The national government of Rwanda in partnership with Heifer International has a cow project, where they give a cow to the poorest person in a village and the first calf that is birthed is given to the next poorest person. The project has seen benefits. Cows are highly respected and desired here as in most of East Africa. They can be sold for 700+ US dollars and used for food. A problem that faces people raising cattle is the cost of feed and a problem that faces the community is that cattle are not birthed quickly. It will take a long time for one cattle to give enough offspring to provide benefits for the whole community.
The members of Bukomero Village know of the benefits of having animals. It provides a means of nutrition, money and economic growth for a family. A pig can give birth to 10 piglets at once, chickens can lay eggs and breed and goats can reproduce as well. The profitability of animals and their production will help lift the burden of every day expenses for the people of Bukomero Village, while keeping their lifestyle locally sustainable. They will still grow their own food crops through land cultivation, but have animals roaming their grounds as well. While many projects seek to profit from capital in cities or external regions, this project will let the people of Bukomero gain greater food security and income on their own land.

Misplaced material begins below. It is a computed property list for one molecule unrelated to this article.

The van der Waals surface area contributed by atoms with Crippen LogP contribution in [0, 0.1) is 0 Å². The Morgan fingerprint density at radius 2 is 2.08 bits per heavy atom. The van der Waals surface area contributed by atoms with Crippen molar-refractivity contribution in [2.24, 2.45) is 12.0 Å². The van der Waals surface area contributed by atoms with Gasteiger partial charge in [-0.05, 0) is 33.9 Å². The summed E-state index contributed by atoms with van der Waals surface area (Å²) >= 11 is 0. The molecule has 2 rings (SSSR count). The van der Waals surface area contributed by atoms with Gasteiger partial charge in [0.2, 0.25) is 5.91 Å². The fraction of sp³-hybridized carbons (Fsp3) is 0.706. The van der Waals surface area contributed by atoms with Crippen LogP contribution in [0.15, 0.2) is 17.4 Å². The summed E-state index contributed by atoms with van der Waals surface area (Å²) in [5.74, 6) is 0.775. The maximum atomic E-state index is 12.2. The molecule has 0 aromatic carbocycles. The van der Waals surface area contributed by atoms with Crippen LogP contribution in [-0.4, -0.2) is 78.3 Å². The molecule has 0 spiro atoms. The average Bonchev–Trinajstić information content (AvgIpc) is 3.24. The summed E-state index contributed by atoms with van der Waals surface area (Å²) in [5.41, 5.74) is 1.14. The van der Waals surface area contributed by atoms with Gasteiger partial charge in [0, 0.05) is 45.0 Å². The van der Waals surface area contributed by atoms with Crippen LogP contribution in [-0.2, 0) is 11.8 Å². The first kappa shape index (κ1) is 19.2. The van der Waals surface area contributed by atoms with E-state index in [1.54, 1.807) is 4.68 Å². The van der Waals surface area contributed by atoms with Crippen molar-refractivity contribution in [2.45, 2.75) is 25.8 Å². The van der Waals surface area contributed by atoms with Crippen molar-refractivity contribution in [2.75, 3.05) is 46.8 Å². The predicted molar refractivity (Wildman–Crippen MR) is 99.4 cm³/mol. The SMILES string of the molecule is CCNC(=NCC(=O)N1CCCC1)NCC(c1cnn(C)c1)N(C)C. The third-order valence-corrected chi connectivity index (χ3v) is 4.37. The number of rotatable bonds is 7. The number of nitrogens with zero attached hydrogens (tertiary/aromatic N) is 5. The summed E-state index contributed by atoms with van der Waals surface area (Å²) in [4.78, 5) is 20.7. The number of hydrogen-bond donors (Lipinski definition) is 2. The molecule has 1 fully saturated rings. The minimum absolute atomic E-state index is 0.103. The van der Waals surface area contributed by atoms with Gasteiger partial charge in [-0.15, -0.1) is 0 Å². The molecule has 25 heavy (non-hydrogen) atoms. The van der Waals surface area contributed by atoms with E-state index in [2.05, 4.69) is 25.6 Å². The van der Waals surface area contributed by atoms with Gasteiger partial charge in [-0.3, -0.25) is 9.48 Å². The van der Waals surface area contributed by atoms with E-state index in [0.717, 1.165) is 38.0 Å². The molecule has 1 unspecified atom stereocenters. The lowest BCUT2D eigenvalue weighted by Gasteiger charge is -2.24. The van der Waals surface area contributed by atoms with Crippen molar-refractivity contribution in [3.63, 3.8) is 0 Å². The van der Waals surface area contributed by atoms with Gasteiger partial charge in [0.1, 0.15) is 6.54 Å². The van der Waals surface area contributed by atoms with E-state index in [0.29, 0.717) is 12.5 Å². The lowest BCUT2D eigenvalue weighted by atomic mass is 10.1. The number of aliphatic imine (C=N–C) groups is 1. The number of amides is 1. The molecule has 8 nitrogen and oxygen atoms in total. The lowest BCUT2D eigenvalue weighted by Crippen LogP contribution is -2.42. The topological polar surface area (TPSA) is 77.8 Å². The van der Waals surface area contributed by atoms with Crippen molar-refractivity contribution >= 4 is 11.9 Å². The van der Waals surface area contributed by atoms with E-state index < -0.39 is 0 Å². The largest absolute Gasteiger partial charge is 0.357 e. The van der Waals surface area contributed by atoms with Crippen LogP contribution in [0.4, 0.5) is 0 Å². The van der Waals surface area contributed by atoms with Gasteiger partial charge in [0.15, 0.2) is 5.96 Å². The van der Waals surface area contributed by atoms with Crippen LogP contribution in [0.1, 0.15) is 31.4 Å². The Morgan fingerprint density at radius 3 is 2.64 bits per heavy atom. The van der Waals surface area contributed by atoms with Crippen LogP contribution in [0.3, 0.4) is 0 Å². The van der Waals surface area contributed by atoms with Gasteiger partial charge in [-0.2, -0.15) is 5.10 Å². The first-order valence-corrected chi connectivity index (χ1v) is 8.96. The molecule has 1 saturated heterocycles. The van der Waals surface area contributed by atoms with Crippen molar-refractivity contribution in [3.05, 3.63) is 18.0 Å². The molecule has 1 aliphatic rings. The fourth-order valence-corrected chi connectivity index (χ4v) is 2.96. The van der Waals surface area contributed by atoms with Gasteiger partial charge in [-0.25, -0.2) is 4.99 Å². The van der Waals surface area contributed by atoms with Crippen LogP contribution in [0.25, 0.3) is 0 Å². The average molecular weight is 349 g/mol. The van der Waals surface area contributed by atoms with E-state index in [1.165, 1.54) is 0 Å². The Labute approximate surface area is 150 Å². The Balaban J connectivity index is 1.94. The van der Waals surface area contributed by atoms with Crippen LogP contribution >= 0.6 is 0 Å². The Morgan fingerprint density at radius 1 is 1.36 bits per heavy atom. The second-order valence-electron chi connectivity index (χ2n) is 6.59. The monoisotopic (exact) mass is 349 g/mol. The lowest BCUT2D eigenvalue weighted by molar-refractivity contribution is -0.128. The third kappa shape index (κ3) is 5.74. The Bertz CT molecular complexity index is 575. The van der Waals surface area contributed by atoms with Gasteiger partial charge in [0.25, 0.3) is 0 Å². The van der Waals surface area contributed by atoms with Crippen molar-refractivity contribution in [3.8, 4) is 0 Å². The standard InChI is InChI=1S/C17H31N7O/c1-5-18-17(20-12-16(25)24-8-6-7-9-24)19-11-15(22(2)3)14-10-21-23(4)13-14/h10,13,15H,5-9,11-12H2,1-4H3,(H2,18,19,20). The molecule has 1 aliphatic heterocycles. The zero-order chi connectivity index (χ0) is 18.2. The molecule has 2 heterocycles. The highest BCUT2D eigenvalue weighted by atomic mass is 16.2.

In the above picture you can see members voting on the project and in the very top pictures, they are writing their grant proposals. They worked for over two hours developing their ideas and writing their proposals. Each group voted on a president and vice president who will be responsible for tracking project success and reporting back to the MicroGrant facilitator and Spark MicroGrants. More internal logistics are being worked out. For more information and to participate in the conversation around this project, visit our google group: http://groups.google.com/group/microgrants-bloom
The group thanks Spark and everyone who is contributing to the project for choosing to help them. They are incredibly grateful for the opportunity.